written by Connie Versagi

If someone had asked me a week ago for the definition of survivor, I would have come up with something close to what you find in Webster’s.  If you ask me today, I have one word for you.  Goldie.

For the past two years an Airedale had been spotted running loose in the mountains of Colorado.  No one knew if she got loose from some campers, or how exactly she came to be there, but it was a normal sight to see her running loose.  A couple months ago it was noticed that the dog was no longer being seen.  Everyone assumed that it had met up with a coyote or mountain lion.  The wild is survival of the fittest, right?  Well, you have no idea just how true that is.

A couple used to seeing this Airedale in the area were driving home one day when they saw what they described as a mass of fur pulling itself across the road.  Since they were pulling a trailer, they couldn’t stop immediately.  They went home, switched vehicles and went back.  Nothing.  They couldn’t find this animal that was obviously in distress.  It had looked somewhat like the Airedale they were used to seeing running loose.

They began keeping their eyes peeled when they traveled around, just in case.  Of course the odds were against finding it alive anymore, but they continued to watch.  Then  heading to work one day the woman saw a bundle of fur next to the road, under some bushes.  She stopped and after a few reassuring words it allowed her to approach.  It was the stray Airedale.  She was soaked with urine, caked with feces and since cold weather has already set in, had a quarter-inch thick coating of ice covering her fur.  Something awful had happened.  It could not get up, its back legs hung useless.  The dog let her gently pick it up and load it into her vehicle.  She took the dog to the animal hospital and asked them to help.

When ATRA got the call, they told the clinic to do what they needed for basic life support for this girl while arrangements were planned.  Everyone just kept asking how could this dog have survived in the wild, paralyzed and helpless.  From the look of the muscle atrophy in her back legs once some of the filth was shaved away, it had been weeks, if not a couple months, since she had been able to walk.  Incredibly she had been pulling herself along by her front legs.  Somehow finding food and water and managing to keep herself safe from predators.  With sheer determination surviving the cold, the hunger, fear and loneliness.  How could this be?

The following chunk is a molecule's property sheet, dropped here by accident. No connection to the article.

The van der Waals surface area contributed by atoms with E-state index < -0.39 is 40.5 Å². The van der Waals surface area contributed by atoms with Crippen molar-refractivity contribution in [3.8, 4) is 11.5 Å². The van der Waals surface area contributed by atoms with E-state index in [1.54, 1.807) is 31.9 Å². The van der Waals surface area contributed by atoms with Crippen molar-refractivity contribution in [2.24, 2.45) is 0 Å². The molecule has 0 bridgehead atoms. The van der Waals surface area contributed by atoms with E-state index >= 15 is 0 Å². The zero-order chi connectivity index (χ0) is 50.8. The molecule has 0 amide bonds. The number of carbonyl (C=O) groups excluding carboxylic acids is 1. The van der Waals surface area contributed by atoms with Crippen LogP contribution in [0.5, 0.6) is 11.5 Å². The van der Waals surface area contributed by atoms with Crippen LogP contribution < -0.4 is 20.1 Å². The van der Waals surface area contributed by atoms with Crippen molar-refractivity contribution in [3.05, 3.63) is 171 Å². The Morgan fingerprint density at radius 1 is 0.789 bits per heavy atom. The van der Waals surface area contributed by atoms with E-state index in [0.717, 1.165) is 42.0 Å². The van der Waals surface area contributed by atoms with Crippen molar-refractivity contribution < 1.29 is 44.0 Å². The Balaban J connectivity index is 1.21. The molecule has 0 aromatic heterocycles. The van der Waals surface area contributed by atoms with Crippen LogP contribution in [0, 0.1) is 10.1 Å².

A long road trip to get this dog to bring her to the city for the best treatment by an ATRA coordinator was passed with great anxiousness.  What would she find when she got to the hospital.  She couldn’t help but notice the beautiful golden colored mountains as she drove, but what a frightening place they must have been for this dog, and decided right then the strong girl who had somehow survived these mountains should be named Golden Mountain Girl – Goldie.

Goldie has been on her own for whatever reason for a long time.  She had a collar, but it was rotted to the point of falling off, no tags. All of her canine teeth were missing and the rest were badly worn down.  But she had belonged somewhere, she was so happy to see humans.  Giving kisses in return for her rescue from the elements right from the start.  Pulling her front legs up into a lap, giving the nose push for attention.  Just a sweet girl.

After medical evaluation we still have more questions than answers about Goldie.  A specialist who did X-rays and an MRI found no broken bones to explain her paralysis.  All of her blood work came back negative.  The vet is thinking maybe a vascular incident like a stroke as a possible cause.  There has been a small amount of movement seen in her back legs now and hydrotherapy is definitely in the plan for her.  Her future may possibly hold her being fitted with a cart for mobility.  For now she rests safely on a soft bed, with food and water close by.  Thanks to ATRA, her days of surviving alone are over.  Donations are being accepted to help with Goldie’s current and future medical expenses.   Specify that your donation is for Goldie, she sends you big kisses.

Goldie has her own Web site!  To read her updates and follow all of her adventures, visit Goldie of the Golden Mountains.

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